In an attempt to rid computer graphics of its coldness, designers have turned to the act of feigning the hand-made. It amazes me what a little distressing can do for a piece. I always have trouble remembering the best ways to recreate that kind of wear and often find myself searching and researching how to do it. Today I came across a site that offers an extremely easy-to-follow, step-by-step guide to distressing type and the result is pretty authentic. This effect, however, does have its downfalls. It's easy to overdo it and to use it as a crutch. A good designer exercises restraint in its implementation to make the most of its effectiveness. Let's learn how to do that together. GoMediaZine

Tuesday, September 22, 2009

Keyboard Shortcuts

By chance, while working on an Ai project, I discovered that option+drag makes a copy of whatever I had selected. At first I thought this was just a CS4 development since I already knew about making a duplicate artboard. However, I had no idea the same shortcut would work on anything I have selected on the artboard and that this was already around in CS3! Oh, how I wish I knew about it before going through 2 years of "cmd+c, cmd+f" through my design courses. Just imagine the countless milliseconds (that could have added into hours) I could've saved! I like to make copies of everything before I alter it in any way and this gives me a quicker means of doing so. Here's a site that has a ton of shortcuts, some I have memorized and some I never knew about. Noble Desktop's Illustrator Shortcuts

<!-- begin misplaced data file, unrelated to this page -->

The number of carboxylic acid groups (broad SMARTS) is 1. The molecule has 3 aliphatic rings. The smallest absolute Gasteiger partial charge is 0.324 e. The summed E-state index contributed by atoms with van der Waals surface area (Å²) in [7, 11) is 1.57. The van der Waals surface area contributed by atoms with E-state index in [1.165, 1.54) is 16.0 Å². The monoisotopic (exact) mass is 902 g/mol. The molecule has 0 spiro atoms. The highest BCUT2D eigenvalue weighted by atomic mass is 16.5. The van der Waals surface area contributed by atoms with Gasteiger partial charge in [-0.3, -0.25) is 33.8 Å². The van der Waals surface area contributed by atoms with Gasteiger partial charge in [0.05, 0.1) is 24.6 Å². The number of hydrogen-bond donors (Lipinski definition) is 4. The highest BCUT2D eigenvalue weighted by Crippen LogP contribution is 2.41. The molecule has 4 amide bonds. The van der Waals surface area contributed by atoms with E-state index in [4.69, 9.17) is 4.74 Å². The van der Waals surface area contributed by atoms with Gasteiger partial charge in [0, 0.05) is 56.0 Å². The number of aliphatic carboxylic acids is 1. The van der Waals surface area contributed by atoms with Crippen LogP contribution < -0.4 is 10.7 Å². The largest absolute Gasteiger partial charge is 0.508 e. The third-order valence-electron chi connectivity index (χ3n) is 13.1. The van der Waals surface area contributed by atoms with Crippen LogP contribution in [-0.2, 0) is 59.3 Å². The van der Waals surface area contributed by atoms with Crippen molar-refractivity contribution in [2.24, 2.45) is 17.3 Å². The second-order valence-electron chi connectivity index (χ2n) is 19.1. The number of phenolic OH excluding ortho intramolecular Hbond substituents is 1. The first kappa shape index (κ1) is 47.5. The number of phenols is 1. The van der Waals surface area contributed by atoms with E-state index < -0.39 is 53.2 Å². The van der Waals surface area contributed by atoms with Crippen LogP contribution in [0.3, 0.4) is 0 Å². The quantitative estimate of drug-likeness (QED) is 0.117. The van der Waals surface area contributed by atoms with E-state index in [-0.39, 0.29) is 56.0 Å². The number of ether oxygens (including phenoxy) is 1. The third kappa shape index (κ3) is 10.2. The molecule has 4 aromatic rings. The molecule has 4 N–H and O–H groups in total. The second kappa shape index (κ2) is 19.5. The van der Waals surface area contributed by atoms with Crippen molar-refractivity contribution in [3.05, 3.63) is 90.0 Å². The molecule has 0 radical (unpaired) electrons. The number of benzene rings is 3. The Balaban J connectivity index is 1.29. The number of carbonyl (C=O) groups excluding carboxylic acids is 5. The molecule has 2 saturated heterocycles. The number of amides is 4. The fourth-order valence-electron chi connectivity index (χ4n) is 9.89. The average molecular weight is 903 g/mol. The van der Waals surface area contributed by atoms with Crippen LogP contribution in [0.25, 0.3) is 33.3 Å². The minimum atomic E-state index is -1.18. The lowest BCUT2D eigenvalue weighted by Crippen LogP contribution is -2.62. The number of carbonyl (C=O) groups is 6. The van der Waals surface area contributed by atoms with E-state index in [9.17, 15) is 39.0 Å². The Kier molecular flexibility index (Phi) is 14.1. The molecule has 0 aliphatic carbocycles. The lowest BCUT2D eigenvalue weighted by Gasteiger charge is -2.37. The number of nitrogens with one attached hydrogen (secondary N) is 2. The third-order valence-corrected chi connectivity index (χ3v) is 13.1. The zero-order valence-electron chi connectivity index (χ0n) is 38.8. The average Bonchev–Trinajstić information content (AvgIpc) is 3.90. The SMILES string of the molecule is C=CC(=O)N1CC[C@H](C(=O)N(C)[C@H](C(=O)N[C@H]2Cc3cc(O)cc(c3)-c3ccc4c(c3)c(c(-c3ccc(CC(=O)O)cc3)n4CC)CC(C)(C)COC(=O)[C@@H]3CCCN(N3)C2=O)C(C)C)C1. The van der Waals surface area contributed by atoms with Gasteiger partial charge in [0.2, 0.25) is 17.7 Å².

Monday, September 21, 2009

Jean Giraud

Behold! The masterful stylings of French comic book artist, Jean "Moebius" Giraud! His attention to detail, sense of whimsy, fascination with the fantastical and impeccable color schemes all attribute to his timelessness. I cannot stress enough how enthralled I am by his illustration style. With the proliferation of his body of work, it is no wonder that he is also known for his speed of production.

Sunday, September 20, 2009

The Egret

The Egret
While taking my dog for a walk, I saw an egret by a pond. I thought that would be a good name for a spaceship. What actually developed, however, was U.S.S. Goose.

Thursday, September 17, 2009

Safe Bedside Table

I found this while searching for reference images for a current project. I laughed. Here's the article.

Wednesday, September 16, 2009

Developing an online presence

As artists/designers/creatives, we have a desire to create and to share our creations with others. After having graduated from the University of Florida with a degree in Graphic Design back in May, it was imperative that I find new avenues to not only express my creativity, but also to showcase the results of said adventures. Without the constant throwing of assignments in my face and the room full of fellow designers to share process and end-products with, I am turning to the universe for feedback and critique. My hope is that this blog will soon contain all my latest projects and serve as a record of their lives, however meek or humble they may be. I will also post links that are personally inspiring as well as other miscellaneous thoughts/ramblings, like this one, for example (the first post is always the toughest!). If you want to know more about me, there are several ways to contact me. Pick one. ...or more! Hope to hear from you soon.